It’s important to note that on the ASOS site their “saved items” are separate from the cart which could be confusing to new users. They could include a pop-up or further detailed messaging explaining the difference between saved items and the shopping cart. Once the hour is up, the item in the shopping cart is moved to “saved items” so ASOS should experiment with how they communicate that to users or if moving the item out of the shopping cart to saved items helps or hurts conversions. Finally, when it’s time to make a purchase, a user is forced to create an account. ASOS could experiment with users creating a guest log-in.


Upon downloading the ASOS app, users are prompted to opt in to push notifications. ASOS does a good job at explaining the value of opting in to push notifications, however, they could experiment with the messaging or try adding emojis and images to make the message more casual like the rest of their copy to see if it increases the opt-in rate.

Users are not prompted to create an account upon downloading the app. This would be a great area for experimentation as a user has to create an account to make a purchase with ASOS, so experimenting with the time a user is prompted to create their account would be beneficial.

Account Creation

Once a user wants to create their account, which they do on their own accord, they’re taken to the ASOS website through a pop-up rather than having the experience directly in the app. While the user doesn’t have to leave the app, it’s a bit of a strange experience to have the login or account creation step in a pop-up.

The onboarding process had social sign-in options which made the account creation process smooth and there were options for what kind of notifications the user would like to receive.

After completing the onboarding process users are taken to their account tab on the ASOS app and are sent an email regarding their successful account creation. ASOS could experiment with the copy of the first email which could be done with Taplytics Journey Builder to A/B test two or more variations of welcome emails.

Search Options

The app did not have the same new user discount code that the website did, however, it had several user-friendly features which help shoppers find exactly the style they’re looking for. The most notable part of the app is that users can search styles not only by typing in a description of what they’re looking for but also by using their camera or existing photos in their library.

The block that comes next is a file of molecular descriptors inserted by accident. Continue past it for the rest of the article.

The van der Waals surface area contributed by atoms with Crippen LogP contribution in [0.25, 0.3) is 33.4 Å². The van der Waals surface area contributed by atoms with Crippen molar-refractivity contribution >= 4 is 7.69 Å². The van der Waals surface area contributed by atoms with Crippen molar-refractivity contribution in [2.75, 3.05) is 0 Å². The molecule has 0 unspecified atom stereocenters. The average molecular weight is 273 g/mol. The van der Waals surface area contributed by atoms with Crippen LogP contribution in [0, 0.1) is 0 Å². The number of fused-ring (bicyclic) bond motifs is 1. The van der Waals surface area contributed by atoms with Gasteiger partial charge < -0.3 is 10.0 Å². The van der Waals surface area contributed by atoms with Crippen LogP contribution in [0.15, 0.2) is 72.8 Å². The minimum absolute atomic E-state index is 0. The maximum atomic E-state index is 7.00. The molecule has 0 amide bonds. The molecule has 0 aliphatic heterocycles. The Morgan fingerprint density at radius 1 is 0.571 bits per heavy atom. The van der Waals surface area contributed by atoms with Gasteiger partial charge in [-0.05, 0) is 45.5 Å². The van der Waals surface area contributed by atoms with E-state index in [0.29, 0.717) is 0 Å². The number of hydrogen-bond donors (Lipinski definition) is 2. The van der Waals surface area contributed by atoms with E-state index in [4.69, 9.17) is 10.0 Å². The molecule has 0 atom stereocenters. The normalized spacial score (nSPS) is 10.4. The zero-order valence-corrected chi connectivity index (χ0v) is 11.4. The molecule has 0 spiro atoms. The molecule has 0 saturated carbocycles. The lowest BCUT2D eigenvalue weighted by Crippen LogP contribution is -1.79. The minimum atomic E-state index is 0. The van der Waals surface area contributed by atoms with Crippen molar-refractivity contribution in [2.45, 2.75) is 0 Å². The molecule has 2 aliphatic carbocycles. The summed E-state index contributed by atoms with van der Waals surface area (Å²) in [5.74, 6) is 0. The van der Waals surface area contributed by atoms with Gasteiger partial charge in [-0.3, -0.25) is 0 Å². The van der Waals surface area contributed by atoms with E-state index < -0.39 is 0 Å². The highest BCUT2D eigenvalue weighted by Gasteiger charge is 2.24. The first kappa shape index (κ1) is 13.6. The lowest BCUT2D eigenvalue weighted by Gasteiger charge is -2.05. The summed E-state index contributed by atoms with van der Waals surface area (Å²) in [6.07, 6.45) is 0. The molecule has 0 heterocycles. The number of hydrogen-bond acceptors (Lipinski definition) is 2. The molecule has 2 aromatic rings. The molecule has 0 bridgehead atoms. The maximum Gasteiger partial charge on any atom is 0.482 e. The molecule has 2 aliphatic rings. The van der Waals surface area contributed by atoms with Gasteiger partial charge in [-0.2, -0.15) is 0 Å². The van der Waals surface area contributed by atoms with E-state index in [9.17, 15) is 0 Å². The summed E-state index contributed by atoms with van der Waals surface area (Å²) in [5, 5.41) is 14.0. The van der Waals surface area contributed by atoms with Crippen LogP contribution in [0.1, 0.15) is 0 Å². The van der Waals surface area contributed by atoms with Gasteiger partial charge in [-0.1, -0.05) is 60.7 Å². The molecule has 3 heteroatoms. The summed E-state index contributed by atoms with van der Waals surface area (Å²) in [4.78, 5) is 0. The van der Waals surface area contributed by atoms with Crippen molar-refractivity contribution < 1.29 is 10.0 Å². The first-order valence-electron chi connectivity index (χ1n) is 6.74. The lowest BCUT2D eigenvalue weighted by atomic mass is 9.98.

A user can snap a photo of an outfit or upload a photo and receive instant recommendations that are similar to the photo they took. This works extremely well and matches the style, article of clothing, and color of the inspiration photo.

Photo uploaded vs. recommended items

Another benefit of using the app compared to the website is that the more you browse, the more the app shows users’ styles based on their shopping habits. An alternative to this could be for users to take a short style quiz. ASOS could A/B test the success of users who are given recommendations based on their browsing history vs. those who take a style quiz. If they decide to create a style quiz, they could also experiment with the timing of when a user sees the quiz.

An area of improvement for ASOS is its recommendations. After completing a search for “blue dress” and selecting an item, the recommendations section at the bottom showed dresses that were not blue nor matched the style of the dress selected. Since ASOS has such an extensive selection of items, honing in on presenting style recommendations that are truly tailored to the user or their search criteria is essential to their success and improving their user experience.

Shopping Cart

Similar to the website’s experience, once a user adds an item to their cart it’s only held for an hour. They should experiment with how long they hold it in your cart or if having a time limit is effective. Alternatively, if a user keeps an item in their cart for over an hour they should receive a push notification reminding them it’s in their cart and if they don’t take action it will be moved to their likes so they don’t lose the item.